at times they tell us to probe each other with forceps, needles and wooden skewers
at times they force us to force each other to drink dirty purple milk and to eat rotten bread and vegetables
at times they tell us to stick juicy oranges into each other's mouths
at times they tell us to kick each other and call each other offensive names
at times they tell us to chew and swallow everything
at times they tell us to curse and laugh and hiss
at times they say: pretend you are an immigrant and hiss for us
at times they say: pretend you are not an immigrant and speak as if you are not a communist
or they say: your faces are organs of emotional communication: smile or frown or cry
or they say: pretend you are a machine and that you do not have a soul
or they say: you are nothing more than a piece of data to be aggregated, to be disaggregated, to be sliced and diced into the most minute units so that we can understand how the body and the city and the nation whir and wallow and tick
or they say: you are a human machine and you must explode
there is good money, they say, in emotional responsiveness
and at times they pay us when we laugh or snarl or cry
or they say: there is nothing to be gained from emotional responsiveness
so they beat us when we laugh or snarl or cry
and they say: you have shame in your eyeballs, you have love in our eyeballs, you have pain in your dimples, you have guilt in your mouth, abjection in your lips, joy in your nostrils, anger in your cheekbones, love in the bags under your eyes, passion in your eyebrows, fear in your chin, disgust in your forehead, disaster and promise and despair in the furrows of your face and in the murmuring economies on your rotten carcass tongue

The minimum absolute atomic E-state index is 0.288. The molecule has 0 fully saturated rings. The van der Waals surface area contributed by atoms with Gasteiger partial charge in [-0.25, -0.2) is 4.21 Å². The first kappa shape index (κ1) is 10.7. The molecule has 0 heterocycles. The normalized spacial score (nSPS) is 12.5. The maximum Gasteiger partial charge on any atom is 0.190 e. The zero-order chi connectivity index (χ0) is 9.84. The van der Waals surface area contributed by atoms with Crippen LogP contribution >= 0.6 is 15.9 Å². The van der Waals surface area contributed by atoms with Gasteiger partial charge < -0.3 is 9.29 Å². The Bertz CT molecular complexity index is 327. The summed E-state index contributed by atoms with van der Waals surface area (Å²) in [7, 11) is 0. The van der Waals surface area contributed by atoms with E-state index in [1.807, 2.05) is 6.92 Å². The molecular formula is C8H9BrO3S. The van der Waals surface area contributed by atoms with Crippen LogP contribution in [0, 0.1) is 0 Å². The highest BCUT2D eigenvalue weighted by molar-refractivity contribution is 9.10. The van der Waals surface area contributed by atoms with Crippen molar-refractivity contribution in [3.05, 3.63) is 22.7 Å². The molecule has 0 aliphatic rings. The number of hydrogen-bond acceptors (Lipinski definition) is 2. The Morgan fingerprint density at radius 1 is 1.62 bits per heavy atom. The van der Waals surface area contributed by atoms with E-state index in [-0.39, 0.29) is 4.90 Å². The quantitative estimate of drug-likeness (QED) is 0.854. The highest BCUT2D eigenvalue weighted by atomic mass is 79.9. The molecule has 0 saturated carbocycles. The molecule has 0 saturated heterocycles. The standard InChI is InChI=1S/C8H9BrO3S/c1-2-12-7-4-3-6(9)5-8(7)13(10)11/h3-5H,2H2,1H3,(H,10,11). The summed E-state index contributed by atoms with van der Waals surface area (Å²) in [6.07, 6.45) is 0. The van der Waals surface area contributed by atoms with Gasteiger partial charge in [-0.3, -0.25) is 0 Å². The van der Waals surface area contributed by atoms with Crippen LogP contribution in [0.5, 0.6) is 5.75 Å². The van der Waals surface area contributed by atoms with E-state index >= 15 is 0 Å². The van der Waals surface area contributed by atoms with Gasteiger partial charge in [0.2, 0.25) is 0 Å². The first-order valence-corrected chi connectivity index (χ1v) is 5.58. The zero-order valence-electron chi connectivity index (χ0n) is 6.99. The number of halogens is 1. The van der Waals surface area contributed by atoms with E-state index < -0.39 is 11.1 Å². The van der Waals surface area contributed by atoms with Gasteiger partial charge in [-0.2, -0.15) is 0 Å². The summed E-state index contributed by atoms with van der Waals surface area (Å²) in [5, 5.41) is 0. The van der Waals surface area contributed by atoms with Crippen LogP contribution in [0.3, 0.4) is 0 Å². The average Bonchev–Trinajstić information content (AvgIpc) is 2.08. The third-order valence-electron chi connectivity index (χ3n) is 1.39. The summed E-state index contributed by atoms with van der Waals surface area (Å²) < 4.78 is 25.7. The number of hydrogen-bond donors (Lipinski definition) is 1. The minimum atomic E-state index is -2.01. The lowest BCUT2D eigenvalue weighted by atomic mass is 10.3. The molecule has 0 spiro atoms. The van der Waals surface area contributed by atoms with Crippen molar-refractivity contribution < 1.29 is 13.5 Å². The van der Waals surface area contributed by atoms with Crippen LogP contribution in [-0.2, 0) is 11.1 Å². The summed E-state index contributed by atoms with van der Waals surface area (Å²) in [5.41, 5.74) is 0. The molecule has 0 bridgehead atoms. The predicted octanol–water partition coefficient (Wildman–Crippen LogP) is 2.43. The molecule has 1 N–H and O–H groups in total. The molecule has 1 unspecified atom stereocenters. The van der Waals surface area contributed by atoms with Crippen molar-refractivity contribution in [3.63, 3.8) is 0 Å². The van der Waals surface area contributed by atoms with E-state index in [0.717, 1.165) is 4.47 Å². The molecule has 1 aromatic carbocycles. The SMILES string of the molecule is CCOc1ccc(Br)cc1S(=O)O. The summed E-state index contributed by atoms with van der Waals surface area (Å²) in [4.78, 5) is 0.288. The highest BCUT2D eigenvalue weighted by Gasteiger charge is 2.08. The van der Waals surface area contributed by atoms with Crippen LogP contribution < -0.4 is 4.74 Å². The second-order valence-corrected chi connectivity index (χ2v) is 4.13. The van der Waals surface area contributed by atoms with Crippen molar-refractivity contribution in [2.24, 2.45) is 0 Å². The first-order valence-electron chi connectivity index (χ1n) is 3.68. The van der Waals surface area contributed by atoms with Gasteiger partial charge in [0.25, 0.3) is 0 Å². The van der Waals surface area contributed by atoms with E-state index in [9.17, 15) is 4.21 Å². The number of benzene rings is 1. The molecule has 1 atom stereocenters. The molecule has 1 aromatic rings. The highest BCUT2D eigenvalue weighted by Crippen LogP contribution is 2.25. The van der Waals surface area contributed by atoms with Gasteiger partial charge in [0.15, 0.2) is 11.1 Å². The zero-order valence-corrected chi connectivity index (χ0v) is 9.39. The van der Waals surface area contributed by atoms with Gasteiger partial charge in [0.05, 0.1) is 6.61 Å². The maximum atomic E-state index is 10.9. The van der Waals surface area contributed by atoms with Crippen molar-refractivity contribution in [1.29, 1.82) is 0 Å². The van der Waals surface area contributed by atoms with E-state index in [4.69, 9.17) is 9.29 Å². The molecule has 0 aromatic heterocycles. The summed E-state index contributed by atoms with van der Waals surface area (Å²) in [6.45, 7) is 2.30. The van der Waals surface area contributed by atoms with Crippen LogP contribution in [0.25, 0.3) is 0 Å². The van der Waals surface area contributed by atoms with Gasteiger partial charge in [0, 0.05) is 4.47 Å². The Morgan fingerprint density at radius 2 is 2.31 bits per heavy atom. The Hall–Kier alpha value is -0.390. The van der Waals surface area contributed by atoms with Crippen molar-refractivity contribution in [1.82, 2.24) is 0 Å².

THE STENDHAL-SANTA SYNDROME
Christmas carols eviscerate me.
How the hell do people sing
“Join the triumph of the skies!”
without sobbing? I pulled
an Irish goodbye when they broke out
the tattered songbooks at the office Christmas party,
turned off the road home and bawled ‘til I was empty.
My friend says it’s the same for her when
she holds a baby. Something about
the promise of it: so fat, so happy
to make the scene—a pure manifestation
of love. This occurs to me: the listening chokes
me up, but the singing along overwhelms me.
So the tears begin in my voice
(the call is coming from inside the house!)
when, so moved by its sincerity, I’m
compelled to wade into that
clunky old body of water, open
my mouth, and drown.
—Jennifer L. Knox
like empire interrupted
violence mistakes midsections from my body—
bronze sharp points poke into it and cut
a light changes from red to green: oh what a slow thing!
—the impracticality of: salt never touches our skin
when she stood in the center: she stood against flower and stone—
she stood: a marker under a drone
time stamped in this movement—pitted fruits drop into a spoon
isn’t desire funny?—we take pictures in the mirror and post on timelines for likes
can decay like moth wings in the wind
hold—a gait—hold—a head—there are places
in which a gathering rhymes with family
and industry with go